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I want to formally prove that there are countably many disjoint enumerable sets such that any two of them cannot be separated by a decidable set.

I know that there exist a computable function $f$ that takes only values 0 and 1, and this can be used to define two sets (let's say $\mathcal{A}$ and $\mathcal{B}$, where $\mathcal{A}=\{x$ $s.t. f(x)=1\}$ and $\mathcal{B}=\{x$ $ s.t. f(x)=0\}$).

Could you please help me to extend this arguments to find (countably) many such sets?

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  • $\begingroup$ "separated by a decidable set" -- what does that mean? Is this decidable set given, or should it say "any"? $\endgroup$ – Raphael Oct 17 '17 at 18:15
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    $\begingroup$ "extend this argument" -- you have not given any argument. You stated a fact. What argument do you have in mind? $\endgroup$ – Raphael Oct 17 '17 at 18:16
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    $\begingroup$ @Raphael it means that if two enumerable sets cannot be separated by a decidable set, none of them is decidable. I know this is a fact and that it is the fact used to prove the statement for the two sets mentioned above. I was wondering if this could be somehow be generalised to show there are countably many of these sets. I would really appreciate your hints. $\endgroup$ – FunnyBuzer Oct 17 '17 at 18:41
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    $\begingroup$ I don't know what "A, B are separable by C" means. Maybe I forgot, but maybe it's non-standard terminology that you should explain. Does it have to do with some set difference? $\endgroup$ – Raphael Oct 17 '17 at 20:33
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    $\begingroup$ @Raphael Two sets $A,B$ are separated by $C$ if $C$ contains $A$ and is disjoint from $B$ (i.e. $\overline{C}$ contains $\overline{B}$). $\endgroup$ – Yuval Filmus Oct 17 '17 at 20:44
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Let $\phi$ be an enumeration of the set of recursive partial functions.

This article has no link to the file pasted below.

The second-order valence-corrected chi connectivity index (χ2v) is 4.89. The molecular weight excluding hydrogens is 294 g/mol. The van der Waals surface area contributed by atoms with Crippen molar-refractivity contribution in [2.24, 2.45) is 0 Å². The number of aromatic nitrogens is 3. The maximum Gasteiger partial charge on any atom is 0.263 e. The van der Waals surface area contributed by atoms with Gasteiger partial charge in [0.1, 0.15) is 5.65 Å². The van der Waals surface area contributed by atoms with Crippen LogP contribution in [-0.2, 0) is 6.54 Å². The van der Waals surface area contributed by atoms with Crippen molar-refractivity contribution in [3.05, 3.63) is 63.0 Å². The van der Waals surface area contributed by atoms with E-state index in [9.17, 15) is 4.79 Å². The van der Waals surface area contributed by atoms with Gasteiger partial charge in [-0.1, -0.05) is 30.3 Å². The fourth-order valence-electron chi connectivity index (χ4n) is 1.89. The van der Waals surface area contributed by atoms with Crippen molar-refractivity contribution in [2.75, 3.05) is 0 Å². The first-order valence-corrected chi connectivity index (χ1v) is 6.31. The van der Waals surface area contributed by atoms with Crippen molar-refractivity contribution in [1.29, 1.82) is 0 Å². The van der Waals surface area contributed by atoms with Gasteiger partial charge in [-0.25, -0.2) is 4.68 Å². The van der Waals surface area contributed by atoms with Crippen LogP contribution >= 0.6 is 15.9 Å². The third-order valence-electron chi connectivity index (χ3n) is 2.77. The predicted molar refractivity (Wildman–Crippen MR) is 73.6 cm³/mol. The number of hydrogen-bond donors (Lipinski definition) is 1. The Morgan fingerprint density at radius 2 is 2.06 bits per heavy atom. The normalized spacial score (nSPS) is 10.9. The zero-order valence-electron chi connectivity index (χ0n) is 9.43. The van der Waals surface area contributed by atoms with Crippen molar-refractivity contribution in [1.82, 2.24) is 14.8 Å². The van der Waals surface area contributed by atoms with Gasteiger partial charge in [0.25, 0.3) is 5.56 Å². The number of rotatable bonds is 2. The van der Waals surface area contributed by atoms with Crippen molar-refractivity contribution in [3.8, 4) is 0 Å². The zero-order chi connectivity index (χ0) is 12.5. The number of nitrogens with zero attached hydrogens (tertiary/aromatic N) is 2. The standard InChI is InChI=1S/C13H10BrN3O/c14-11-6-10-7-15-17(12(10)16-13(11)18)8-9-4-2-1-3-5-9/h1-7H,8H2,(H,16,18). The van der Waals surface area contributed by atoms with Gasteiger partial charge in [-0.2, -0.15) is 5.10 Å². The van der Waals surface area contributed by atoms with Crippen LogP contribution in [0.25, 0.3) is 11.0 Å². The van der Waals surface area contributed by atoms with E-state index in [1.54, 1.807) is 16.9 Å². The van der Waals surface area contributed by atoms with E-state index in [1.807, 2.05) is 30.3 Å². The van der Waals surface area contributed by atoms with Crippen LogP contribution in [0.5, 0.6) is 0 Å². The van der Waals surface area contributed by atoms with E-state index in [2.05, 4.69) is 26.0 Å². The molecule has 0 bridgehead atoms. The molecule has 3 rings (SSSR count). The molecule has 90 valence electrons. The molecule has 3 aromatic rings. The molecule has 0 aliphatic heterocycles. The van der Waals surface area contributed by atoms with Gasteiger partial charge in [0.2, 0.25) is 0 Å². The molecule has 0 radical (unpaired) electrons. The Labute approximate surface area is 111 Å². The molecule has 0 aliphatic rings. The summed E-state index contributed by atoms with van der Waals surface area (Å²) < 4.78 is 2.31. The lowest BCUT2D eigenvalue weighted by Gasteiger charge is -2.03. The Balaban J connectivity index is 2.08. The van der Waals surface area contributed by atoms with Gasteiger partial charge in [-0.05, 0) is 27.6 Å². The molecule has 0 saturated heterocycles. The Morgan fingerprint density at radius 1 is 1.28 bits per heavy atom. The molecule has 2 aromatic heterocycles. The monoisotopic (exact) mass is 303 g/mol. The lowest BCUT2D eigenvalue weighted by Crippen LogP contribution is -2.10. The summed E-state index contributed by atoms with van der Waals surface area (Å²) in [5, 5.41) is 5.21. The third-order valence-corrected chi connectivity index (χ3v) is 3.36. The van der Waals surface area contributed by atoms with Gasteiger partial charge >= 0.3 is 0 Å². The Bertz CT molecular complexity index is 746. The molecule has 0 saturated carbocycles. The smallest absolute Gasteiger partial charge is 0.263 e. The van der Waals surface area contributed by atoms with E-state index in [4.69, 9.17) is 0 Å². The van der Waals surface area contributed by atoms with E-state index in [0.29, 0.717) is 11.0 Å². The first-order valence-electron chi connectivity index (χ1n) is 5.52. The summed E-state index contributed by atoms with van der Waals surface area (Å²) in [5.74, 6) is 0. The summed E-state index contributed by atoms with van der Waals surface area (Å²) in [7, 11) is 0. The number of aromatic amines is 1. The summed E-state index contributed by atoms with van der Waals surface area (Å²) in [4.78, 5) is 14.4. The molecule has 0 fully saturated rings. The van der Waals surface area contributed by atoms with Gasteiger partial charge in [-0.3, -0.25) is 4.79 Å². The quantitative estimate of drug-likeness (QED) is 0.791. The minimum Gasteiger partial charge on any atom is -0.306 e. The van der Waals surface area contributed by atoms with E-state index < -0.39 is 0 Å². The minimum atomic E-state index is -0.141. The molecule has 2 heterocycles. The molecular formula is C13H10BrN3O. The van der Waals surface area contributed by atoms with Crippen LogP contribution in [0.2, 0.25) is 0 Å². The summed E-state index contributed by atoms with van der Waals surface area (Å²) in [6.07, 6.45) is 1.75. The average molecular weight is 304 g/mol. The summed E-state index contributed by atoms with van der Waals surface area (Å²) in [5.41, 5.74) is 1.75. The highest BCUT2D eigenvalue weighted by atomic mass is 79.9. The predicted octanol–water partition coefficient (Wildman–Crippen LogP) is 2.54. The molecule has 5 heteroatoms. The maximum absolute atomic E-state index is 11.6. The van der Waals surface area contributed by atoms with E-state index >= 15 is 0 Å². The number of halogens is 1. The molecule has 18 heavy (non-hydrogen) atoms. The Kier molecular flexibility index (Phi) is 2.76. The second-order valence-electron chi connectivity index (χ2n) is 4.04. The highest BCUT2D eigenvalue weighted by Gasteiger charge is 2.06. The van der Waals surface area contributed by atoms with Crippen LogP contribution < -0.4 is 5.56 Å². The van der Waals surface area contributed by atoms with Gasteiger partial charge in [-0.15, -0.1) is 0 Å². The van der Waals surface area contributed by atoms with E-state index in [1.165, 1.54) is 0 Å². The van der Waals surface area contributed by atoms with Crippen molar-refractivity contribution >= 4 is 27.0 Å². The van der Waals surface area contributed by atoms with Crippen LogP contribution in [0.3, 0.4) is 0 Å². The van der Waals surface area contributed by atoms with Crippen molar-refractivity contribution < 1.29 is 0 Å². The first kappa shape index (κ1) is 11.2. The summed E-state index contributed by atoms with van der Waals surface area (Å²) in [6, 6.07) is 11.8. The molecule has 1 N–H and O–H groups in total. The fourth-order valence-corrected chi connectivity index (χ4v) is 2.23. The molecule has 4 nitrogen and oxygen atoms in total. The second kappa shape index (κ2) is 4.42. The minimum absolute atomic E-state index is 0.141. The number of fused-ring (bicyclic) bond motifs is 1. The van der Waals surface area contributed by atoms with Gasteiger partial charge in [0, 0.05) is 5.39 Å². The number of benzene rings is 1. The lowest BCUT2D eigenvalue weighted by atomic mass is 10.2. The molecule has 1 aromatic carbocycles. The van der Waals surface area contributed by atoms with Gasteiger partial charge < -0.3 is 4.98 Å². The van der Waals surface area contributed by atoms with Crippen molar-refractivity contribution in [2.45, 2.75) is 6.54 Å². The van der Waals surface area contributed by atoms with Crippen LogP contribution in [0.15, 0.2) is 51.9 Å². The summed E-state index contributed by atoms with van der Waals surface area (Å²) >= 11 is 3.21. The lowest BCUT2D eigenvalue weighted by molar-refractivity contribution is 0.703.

For each $i\in\mathbb N$, let $X_i = \{ n\ |\ \phi_n(0)=i \}$.

These sets are pairwise disjoint by construction. Each $X_i$ is recursively enumerable but not recursive.

These sets are pairwise inseparable. By contradiction assume there exist $i\neq j$, and a recursive set $A$ with $X_i \subseteq A$ and $X_j \subseteq \mathbb N\setminus A$. We reach a contradiction as follows. The function

$$ g(k,y) = \begin{cases} j & \mbox{if } k \in A \\ i & \mbox{o.w.} \end{cases} $$ is computable, hence $g=\phi_c$ for some $c$. Now exploit the s-m-n lemma to define $h(k) = \mathsf s(c,k)$, so that $\phi_{h(k)}(y) = g(k,y)$. Since $h$ is recursive total, by the second recursion theorem for some $k$ we have $\phi_{h(k)} = \phi_k$. Let us take one such $k$. Finally,

$$ \phi_k(0) = \phi_{h(k)}(0) = g(k,0) = \begin{cases} j & \mbox{if } k \in A \\ i & \mbox{o.w.} \end{cases} $$

Now, the result above is either $j$ or $i$. If it is $j$, then $k\in X_j$, hence $k\notin A$, hence the result above is $i$ -- contradiction. If it is $i$, then $k\in X_i$, hence $k\in A$, hence the result above is $j$ -- contradiction.

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Suppose $A$ and $B$ are computably enumerable disjoint inseparable sets. For each $n$, so are the sets $A_n = \{a + n \mid a \in A\}$ and $B_n = \{b + n \mid b \in B\}$. The pairs $(A_n, B_n)$ are all different. Indeed, let $a_0 \in A$ be the minimal element of $A$. The minimal element of $A_m$ is $a_0 + m$. So if $A_m = A_n$ then they both have the same minimal element, $a_0 + m = a_0 + n$, therefore $m = n$.

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